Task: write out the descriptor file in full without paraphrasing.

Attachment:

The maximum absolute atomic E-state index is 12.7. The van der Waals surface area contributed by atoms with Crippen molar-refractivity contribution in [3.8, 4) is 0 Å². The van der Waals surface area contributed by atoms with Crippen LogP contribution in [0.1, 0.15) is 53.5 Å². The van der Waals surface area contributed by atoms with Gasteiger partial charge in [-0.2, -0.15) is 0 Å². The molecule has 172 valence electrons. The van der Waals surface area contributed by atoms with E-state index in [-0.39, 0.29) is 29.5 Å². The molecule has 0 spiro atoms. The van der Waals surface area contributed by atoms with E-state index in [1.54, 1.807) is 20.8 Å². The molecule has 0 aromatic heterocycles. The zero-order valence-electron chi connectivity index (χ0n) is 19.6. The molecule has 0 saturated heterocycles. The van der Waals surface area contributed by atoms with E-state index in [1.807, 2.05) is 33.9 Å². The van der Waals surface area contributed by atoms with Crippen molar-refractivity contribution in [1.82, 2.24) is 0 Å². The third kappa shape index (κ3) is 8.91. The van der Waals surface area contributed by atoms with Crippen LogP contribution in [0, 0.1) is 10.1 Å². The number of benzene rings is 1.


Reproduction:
The maximum absolute atomic E-state index is 12.7. The van der Waals surface area contributed by atoms with Crippen molar-refractivity contribution in [3.8, 4) is 0 Å². The van der Waals surface area contributed by atoms with Crippen LogP contribution in [0.1, 0.15) is 53.5 Å². The van der Waals surface area contributed by atoms with Gasteiger partial charge in [-0.2, -0.15) is 0 Å². The molecule has 172 valence electrons. The van der Waals surface area contributed by atoms with E-state index in [-0.39, 0.29) is 29.5 Å². The molecule has 0 spiro atoms. The van der Waals surface area contributed by atoms with E-state index in [1.54, 1.807) is 20.8 Å². The molecule has 0 aromatic heterocycles. The zero-order valence-electron chi connectivity index (χ0n) is 19.6. The molecule has 0 saturated heterocycles. The van der Waals surface area contributed by atoms with E-state index in [1.807, 2.05) is 33.9 Å². The van der Waals surface area contributed by atoms with Crippen molar-refractivity contribution in [1.82, 2.24) is 0 Å². The third kappa shape index (κ3) is 8.91. The van der Waals surface area contributed by atoms with Crippen LogP contribution in [0, 0.1) is 10.1 Å². The number of benzene rings is 1.